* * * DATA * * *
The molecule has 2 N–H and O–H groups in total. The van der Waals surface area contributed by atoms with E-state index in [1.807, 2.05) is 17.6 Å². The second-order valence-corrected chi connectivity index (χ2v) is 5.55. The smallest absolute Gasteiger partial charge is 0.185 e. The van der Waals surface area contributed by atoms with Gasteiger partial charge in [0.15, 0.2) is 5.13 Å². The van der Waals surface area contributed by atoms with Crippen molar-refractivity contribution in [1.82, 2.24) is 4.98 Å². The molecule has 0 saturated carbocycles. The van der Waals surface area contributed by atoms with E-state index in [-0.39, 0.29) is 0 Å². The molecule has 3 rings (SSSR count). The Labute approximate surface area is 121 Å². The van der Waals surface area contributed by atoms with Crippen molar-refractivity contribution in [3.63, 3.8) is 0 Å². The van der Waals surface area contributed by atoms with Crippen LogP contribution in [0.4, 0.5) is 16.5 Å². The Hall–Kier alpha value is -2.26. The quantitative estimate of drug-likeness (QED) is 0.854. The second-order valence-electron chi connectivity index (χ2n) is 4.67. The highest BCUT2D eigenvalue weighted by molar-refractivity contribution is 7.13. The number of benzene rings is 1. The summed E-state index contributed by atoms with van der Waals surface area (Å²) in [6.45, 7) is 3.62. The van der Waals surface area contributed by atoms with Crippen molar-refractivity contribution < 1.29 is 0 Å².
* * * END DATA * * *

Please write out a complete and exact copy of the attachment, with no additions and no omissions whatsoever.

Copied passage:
The molecule has 2 N–H and O–H groups in total. The van der Waals surface area contributed by atoms with E-state index in [1.807, 2.05) is 17.6 Å². The second-order valence-corrected chi connectivity index (χ2v) is 5.55. The smallest absolute Gasteiger partial charge is 0.185 e. The van der Waals surface area contributed by atoms with Gasteiger partial charge in [0.15, 0.2) is 5.13 Å². The van der Waals surface area contributed by atoms with Crippen molar-refractivity contribution in [1.82, 2.24) is 4.98 Å². The molecule has 0 saturated carbocycles. The van der Waals surface area contributed by atoms with E-state index in [-0.39, 0.29) is 0 Å². The molecule has 3 rings (SSSR count). The Labute approximate surface area is 121 Å². The van der Waals surface area contributed by atoms with Crippen molar-refractivity contribution in [3.63, 3.8) is 0 Å². The van der Waals surface area contributed by atoms with Crippen LogP contribution in [0.4, 0.5) is 16.5 Å². The Hall–Kier alpha value is -2.26. The quantitative estimate of drug-likeness (QED) is 0.854. The second-order valence-electron chi connectivity index (χ2n) is 4.67. The highest BCUT2D eigenvalue weighted by molar-refractivity contribution is 7.13. The number of benzene rings is 1. The summed E-state index contributed by atoms with van der Waals surface area (Å²) in [6.45, 7) is 3.62. The van der Waals surface area contributed by atoms with Crippen molar-refractivity contribution < 1.29 is 0 Å².